Dueling Broadswords

August 2007


Listening to the Tampa Bay Devil Rays game a few weeks ago, I kept hearing the name James Shields. Not all that odd, since Shields is a righter hander for the Rays. Odd though, is that there is a connection between James Shields and Abraham Lincoln.


Of course, the connection involves a different James Shields. This one served as state auditor of Illinois from 1841–1843 and was a bit touchy. He took exception to a letter published in the Sangamo Journal, the local Springfield, Illinois, newspaper. The editor informed Shields that the letter poking fun at the auditor and signed “Rebecca” was written by Abraham Lincoln. Now Lincoln was a smart man and would not wittingly write a letter to raise the ire of anyone, lest his authorship became known. But this particular letter was written by Mary Todd (not yet Mrs. Lincoln) and her friend Julia Jayne. Mary had a good laugh writing the letter but unfortunately had none of Lincoln’s pragmatism. Lincoln was quick to defend Mary’s honor by accepting authorship at once, although he did hint at the truth when later writing to Shields, “and without stopping to inquire whether I really am the author….”


Lincoln was required to write an answer to Shields because Shields challenged Lincoln to a duel. Lincoln accepted the challenge as it was the honorable thing to do, but took steps to ensure that all would be well in the end. Lincoln interestingly chose as weapons “cavalry broadswords of the largest size.” The duel was to take place on September 22, 1842, on Sunflower Island, Missouri, three miles across the river from Alton, Ill. (Dueling was illegal in Illinois.) The dueling party had to travel a good 100 miles from Springfield to Alton, quite the excursion in 1842.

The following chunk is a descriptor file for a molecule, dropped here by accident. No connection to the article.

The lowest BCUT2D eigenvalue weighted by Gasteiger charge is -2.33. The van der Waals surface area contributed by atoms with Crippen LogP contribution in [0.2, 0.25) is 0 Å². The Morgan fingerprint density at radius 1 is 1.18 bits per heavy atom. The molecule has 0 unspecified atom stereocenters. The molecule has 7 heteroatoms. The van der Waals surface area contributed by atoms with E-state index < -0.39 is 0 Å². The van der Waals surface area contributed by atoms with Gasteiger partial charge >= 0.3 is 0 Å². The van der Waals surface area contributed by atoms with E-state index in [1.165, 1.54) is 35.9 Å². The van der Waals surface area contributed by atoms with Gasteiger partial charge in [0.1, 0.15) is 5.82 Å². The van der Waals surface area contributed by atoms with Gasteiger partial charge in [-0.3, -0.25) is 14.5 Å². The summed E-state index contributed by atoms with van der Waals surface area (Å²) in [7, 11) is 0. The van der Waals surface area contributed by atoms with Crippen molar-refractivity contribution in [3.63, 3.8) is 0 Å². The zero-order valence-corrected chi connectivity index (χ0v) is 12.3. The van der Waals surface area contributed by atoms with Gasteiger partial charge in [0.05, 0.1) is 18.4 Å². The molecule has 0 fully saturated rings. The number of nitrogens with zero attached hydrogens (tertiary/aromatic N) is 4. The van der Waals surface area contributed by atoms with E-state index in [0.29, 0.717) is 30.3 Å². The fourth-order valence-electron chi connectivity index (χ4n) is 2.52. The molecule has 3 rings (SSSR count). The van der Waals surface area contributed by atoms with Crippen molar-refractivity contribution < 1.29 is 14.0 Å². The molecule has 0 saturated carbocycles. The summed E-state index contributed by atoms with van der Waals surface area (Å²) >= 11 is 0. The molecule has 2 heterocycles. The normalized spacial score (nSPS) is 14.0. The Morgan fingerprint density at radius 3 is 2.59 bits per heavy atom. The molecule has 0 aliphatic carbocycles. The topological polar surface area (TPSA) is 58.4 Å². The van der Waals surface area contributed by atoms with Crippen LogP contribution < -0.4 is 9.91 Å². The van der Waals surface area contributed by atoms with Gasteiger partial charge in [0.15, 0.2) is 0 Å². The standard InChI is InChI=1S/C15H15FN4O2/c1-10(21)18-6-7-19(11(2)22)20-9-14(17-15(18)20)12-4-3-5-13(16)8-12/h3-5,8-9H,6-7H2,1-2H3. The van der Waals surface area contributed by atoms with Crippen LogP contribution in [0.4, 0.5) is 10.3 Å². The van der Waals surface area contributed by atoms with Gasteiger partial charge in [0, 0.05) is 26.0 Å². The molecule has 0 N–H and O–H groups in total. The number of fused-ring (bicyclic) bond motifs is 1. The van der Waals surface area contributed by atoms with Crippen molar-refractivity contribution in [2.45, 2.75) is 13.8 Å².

All was in place by 5 pm on the appointed day, as Lincoln warmed up his broadsword a little by hacking at tree branches well above Shields’ head. Lincoln’s seemingly ingenuous behavior was enough for Shields to realize quickly that Lincoln’s superior height and strength reduced Shields’ chance of victory to nil. The seconds agreed to call off the duel.


Rowing back to Alton, Lincoln draped a red shirt over a log in the bottom of the boat to create the illusion of a bloody corpse. It was said that women fainted at the sight, but Lincoln, Shields, and the seconds burst into laughter. Lincoln was known for his strategy and humor, balanced well on that September day.


Shields would go on to serve as brigadier general in the Mexican and Civil Wars as well as U.S. senator from Illinois, Minnesota, and Missouri. He is the only person to have served as senator from three states.